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STOLEN LIVES: Authorities face challenges when investigating human trafficking


FLORENCE, S.C. (WBTW) — Some have called it ‘Hidden in Plain Sight.’

But human trafficking- a crime known to happen under the radar- happens across the country, including here in the Pee Dee.

“Florence County is blessed or cursed whichever way you want to look at it with incredible transportation capabilities,” Major Mike Nunn with the Florence County Sheriff’s Office said. “Obviously, the ability to move people freely and under the radar helps facilitate this activity.”

Florence County is home to the major exchange of Interstates 20 and 95. The latter cuts across the Pee Dee as it makes its way up the east coast.

“It could produce a breeding ground for human trafficking,” Dillon PD investigator Monroe Herring said. We met him at the Radford Boulevard interchange. “It allows for people with criminal intent to come in and do their business and get a quick getaway…And with six motels within a quarter of a mile, they can just take their pick.”

Herring explained that officers who patrol know signs that can indicate criminal activity like trafficking.

“The red flags, the nervousness, looking for a group of people living in one small cramped space,” he listed. He worries that this is an issue ‘growing more and more because we’re seeing unemployment rates skyrocketing, and people becoming more and more desperate.’

The National Human Trafficking Hotline says there were 139 cases reported for the Palmetto State in 2019. That statistic was 61 in 2015.

Meanwhile, Florence County deputies with a trained eye work to find potential trafficking victims and get them the help they need.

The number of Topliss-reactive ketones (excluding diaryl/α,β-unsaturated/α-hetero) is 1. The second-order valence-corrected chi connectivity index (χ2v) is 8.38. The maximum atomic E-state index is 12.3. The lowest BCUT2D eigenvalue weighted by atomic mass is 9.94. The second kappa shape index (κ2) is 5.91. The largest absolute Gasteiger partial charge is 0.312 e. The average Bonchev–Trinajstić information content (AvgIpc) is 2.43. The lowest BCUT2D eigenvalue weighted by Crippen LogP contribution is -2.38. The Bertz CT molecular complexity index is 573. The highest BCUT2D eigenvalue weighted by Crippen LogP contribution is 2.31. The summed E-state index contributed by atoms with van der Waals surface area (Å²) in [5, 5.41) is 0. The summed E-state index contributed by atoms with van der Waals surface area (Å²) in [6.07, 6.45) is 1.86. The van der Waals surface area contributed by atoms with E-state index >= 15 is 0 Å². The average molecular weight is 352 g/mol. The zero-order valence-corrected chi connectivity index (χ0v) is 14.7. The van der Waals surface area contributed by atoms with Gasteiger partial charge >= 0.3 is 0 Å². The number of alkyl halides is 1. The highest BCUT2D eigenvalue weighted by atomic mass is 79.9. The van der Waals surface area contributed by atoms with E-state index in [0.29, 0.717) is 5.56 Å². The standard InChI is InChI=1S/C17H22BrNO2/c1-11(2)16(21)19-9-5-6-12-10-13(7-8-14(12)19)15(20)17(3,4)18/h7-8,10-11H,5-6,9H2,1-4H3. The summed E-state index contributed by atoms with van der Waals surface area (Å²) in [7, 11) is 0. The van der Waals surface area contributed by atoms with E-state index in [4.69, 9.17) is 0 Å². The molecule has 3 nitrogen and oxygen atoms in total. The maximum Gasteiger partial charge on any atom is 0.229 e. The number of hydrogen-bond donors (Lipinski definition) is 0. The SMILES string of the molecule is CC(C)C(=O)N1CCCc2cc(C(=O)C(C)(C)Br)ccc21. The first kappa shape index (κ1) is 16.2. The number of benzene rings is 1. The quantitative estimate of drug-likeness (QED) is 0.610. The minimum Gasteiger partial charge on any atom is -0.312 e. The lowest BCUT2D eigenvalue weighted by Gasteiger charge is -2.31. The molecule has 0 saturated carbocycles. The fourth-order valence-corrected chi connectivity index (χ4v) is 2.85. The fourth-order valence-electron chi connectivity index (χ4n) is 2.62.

“Our narcotics division typically is involved in undercover vice type crimes,” Major Nunn explained. “There’s a clear connection between illegal narcotics, prostitution and human trafficking.”

Florence is in fact no stranger to human trafficking.

Jason Pope, sometimes known as ‘DJ Kidd,’ is sitting in jail after his arrest last year on child sex crime and trafficking charges- among others. He was indicted in January by a state grand jury on 14 charges in relation to his trafficking case.

Major Nunn said deputies constantly train for trafficking cases, but helping potential victims remains a challenge.

“When we encounter prostitutes on raids or stings, we always ask the prostitute, ‘Are you being trafficked? Do you want help out of this lifestyle? If you do, we’re here to help you,’” Major Nunn said. “It’s heartbreaking, but it’s very rare when any of these individuals will ask for help, whether that’s because they’re in fear of their life, if they attempt to leave this life, or this is the only life they’ve ever known.”

He said drug dependency may also play a role in some cases.

“These are very complex cases to investigate and to prosecute, for countless reasons,” Kathryn Moorehead said. She’s the director of the Violence Against Women Act (VAWA) and Human Trafficking Programs as well as the coordinator of the SC Human Trafficking Task Force.

State authorities agree that getting victims to help is no easy feat.

“Rarely will they come out or seek help from, from law enforcement,” Moorehead said. “It does happen, but it’s not as common as, a victim not understanding that they’re being exploited.”

The state’s human trafficking task force works to incorporate not just law enforcement, but other entities like healthcare providers into training.

“We do have initiatives that we’ll be kicking off in January where we will be offering, different trainings per sector across the task force,” Moorehead explained. “Those that may interact with law enforcement, really to give everyone an idea of what the other sectors are doing and what their responsibility is.”

Authorities say it’s the most vulnerable who tend to be targeted by traffickers.

You’re encouraged to say something, if you see something suspicious. You can call the National Human Trafficking Hotline at 1 (888) 373-7888, or if you believe someone is in immediate danger, call 9-1-1.

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